The opioid crisis is real. But so is pain.


“I’m not impressed with his pain.”

“I only give Norco if I see a bone sticking out.”

“She says her pain is a 10/10 but …”

On any given shift in the emergency room, I hear some version of these said by residents or fellow attendings. And whenever I hear these phrases, I think to myself, “When did we stop treating pain?”

I’m not talking about chronic pain. I feel terribly for those who live with chronic pain, and the physicians who struggle to treat it.

I am talking about acute pain seen by emergency doctors, urgent care providers, and primary care physicians. The pain of a gout flare. The pain of a large ovarian cyst. Whiplash from a car accident. A Bartholin’s abscess. A kidney stone. A sprained ankle. I’m talking about the people who took ibuprofen and Tylenol, on top of heat and lidocaine patches, and still come to us saying, “Doc, I’m still in a lot of pain. Can you help me?”.

The answer to that question is, “yes.” Yes, we can help you. We have drugs that will absolutely help you get through the pain of this acute episode. Yet in the last ten years, we have done a 180 from “I will help you with your pain” to “Under almost no circumstances will I give you narcotics.”

It’s obvious where this has come from. You’d be hard-pressed to find a physician that would deny the existence of the opioid crisis. It is unquestionably a real problem. You’d have no trouble finding anecdotes from around the country of people who were never addicts in the past, but got one opioid prescription and became addicted, graduating to fentanyl and heroin that eventually took their lives.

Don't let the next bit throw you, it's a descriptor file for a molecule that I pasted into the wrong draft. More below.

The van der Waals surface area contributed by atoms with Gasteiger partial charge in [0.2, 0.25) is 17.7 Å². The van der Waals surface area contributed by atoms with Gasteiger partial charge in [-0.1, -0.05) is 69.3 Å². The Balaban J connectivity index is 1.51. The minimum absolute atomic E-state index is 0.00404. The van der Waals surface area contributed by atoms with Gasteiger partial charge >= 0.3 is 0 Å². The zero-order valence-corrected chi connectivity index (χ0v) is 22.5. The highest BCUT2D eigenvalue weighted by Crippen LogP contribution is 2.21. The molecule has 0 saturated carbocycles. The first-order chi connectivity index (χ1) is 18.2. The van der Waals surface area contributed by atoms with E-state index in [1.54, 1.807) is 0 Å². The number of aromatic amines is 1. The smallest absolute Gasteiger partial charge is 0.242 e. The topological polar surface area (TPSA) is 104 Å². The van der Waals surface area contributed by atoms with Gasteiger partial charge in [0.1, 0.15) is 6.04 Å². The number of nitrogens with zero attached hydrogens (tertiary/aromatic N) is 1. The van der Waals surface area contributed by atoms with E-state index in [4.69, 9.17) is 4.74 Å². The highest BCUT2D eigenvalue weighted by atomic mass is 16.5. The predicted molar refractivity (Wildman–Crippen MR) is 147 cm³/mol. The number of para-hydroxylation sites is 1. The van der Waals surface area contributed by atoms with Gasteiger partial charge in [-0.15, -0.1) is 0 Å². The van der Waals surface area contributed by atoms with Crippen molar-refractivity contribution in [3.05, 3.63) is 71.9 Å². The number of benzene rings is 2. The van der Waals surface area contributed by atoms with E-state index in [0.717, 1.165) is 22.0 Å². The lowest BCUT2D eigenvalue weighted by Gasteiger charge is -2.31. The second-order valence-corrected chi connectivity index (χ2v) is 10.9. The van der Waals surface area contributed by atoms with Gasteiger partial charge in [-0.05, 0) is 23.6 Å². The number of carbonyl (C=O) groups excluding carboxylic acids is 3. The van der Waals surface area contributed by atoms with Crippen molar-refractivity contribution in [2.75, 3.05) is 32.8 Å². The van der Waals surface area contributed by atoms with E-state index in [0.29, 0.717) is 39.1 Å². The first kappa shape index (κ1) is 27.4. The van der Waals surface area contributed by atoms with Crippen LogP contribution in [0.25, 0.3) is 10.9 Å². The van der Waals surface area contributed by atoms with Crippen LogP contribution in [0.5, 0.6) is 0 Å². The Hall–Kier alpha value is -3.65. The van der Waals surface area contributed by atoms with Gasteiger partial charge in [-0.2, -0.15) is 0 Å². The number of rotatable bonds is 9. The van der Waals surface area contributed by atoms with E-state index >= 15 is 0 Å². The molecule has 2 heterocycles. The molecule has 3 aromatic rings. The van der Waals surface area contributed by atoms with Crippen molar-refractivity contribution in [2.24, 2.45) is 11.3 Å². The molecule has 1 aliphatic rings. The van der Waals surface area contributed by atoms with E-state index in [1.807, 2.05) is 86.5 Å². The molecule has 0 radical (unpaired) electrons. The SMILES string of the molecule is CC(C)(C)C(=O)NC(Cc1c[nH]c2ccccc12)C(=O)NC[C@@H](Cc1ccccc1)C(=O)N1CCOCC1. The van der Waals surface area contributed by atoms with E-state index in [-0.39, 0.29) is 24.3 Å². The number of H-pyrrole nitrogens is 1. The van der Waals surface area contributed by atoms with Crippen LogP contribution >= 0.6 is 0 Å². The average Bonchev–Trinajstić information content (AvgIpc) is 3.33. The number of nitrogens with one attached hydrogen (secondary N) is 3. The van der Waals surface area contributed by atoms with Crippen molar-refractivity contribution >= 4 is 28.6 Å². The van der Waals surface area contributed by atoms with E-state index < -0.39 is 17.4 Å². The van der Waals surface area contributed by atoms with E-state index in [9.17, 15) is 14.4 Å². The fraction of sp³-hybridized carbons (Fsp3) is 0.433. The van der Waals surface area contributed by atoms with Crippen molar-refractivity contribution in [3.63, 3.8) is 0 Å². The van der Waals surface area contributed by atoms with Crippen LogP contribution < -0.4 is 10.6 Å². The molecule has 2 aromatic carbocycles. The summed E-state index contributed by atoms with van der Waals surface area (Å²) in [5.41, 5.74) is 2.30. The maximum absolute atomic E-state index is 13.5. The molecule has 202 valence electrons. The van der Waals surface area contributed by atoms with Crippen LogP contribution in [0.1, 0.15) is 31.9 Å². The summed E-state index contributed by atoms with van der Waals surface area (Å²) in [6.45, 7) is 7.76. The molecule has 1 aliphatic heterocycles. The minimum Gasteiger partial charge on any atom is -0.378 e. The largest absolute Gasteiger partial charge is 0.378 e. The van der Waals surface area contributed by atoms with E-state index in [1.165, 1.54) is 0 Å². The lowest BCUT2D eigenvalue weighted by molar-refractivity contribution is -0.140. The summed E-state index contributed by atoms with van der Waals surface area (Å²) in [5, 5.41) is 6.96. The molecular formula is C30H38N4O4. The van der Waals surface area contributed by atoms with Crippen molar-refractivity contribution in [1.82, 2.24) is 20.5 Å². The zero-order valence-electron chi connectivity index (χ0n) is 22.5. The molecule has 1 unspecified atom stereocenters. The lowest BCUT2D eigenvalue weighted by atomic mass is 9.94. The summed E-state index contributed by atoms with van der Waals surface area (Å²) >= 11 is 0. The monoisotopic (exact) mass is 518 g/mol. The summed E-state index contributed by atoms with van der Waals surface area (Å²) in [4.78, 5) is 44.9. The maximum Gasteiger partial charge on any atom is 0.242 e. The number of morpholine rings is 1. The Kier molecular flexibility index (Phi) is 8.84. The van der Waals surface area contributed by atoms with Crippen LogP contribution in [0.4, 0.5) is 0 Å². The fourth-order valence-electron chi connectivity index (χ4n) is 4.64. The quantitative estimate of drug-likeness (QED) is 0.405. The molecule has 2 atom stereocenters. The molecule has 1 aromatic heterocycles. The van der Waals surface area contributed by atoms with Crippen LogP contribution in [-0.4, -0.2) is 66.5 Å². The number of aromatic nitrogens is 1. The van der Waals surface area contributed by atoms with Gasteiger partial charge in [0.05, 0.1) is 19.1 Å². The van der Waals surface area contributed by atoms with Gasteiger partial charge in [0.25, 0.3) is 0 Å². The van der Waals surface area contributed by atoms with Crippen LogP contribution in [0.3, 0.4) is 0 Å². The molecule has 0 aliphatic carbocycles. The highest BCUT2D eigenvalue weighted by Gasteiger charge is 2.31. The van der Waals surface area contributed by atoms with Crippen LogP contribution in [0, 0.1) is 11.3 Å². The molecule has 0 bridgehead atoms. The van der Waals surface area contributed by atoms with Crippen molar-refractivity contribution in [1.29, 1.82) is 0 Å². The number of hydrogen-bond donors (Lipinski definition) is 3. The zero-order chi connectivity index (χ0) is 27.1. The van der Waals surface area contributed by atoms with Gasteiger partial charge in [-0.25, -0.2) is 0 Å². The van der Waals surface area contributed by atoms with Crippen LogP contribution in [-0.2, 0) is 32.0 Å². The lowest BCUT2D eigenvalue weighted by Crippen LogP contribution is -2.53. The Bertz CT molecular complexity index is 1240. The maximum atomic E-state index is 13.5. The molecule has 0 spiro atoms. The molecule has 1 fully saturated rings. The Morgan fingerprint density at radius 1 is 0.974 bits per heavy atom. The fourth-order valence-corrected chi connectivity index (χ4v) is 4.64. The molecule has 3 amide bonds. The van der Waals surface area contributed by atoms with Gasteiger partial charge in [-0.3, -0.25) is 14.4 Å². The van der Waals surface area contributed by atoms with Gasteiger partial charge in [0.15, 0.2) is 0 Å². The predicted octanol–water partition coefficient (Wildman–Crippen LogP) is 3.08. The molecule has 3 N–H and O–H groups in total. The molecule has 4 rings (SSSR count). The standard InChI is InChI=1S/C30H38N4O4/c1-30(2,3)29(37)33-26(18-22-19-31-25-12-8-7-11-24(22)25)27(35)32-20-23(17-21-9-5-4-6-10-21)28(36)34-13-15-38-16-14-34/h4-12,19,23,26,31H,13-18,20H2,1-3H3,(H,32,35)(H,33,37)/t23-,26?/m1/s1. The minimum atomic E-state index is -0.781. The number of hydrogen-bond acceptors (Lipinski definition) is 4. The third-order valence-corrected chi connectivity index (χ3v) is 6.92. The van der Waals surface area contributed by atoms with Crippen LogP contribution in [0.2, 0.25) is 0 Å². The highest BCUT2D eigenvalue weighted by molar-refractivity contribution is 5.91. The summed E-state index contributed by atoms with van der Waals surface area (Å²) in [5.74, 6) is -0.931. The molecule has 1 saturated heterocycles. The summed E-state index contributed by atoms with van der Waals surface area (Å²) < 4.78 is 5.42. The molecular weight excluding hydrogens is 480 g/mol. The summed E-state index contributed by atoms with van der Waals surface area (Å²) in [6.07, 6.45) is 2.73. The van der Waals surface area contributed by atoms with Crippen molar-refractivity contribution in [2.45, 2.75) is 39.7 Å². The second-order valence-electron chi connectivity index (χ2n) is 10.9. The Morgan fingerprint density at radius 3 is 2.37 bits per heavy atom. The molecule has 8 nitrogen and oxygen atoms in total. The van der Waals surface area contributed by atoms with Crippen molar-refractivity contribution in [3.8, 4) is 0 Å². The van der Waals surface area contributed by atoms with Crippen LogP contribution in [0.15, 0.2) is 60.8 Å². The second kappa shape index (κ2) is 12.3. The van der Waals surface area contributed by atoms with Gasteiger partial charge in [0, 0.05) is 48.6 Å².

But this is not the norm. Hundreds of thousands of people have received opioid prescriptions for acute pain, and not become addicts. Not turned a prescription of twelve Norco from the emergency department into an addiction to heroin and fentanyl. Used the medication for its intended purpose, to help with acute pain, and then continued on with their normal lives.

I see my job as a physician to help people with their pain. And when over the counter methods fail, that often involves giving a small, short period of narcotics.

Do I encourage trying over the counter methods to control pain first? Always. Do I explain to them that narcotics are addictive, and that they are risking this if they choose to take them? Every time. Do I check the Prescription Drug Monitoring Registry to ensure they are not receiving large amounts of prescription drugs? Absolutely. Do I make the patient feel like a drug addict for wanting relief from their acute pain? Never. Do I feel like a drug dealer for helping people to reduce their pain with the tools I have and am trained to prescribe? Not at all.

The opioid crisis is real. But so is pain. And as long as I am a physician, I will appropriately and compassionately treat the pain of those who come to me seeking relief.

The author is an anonymous physician.

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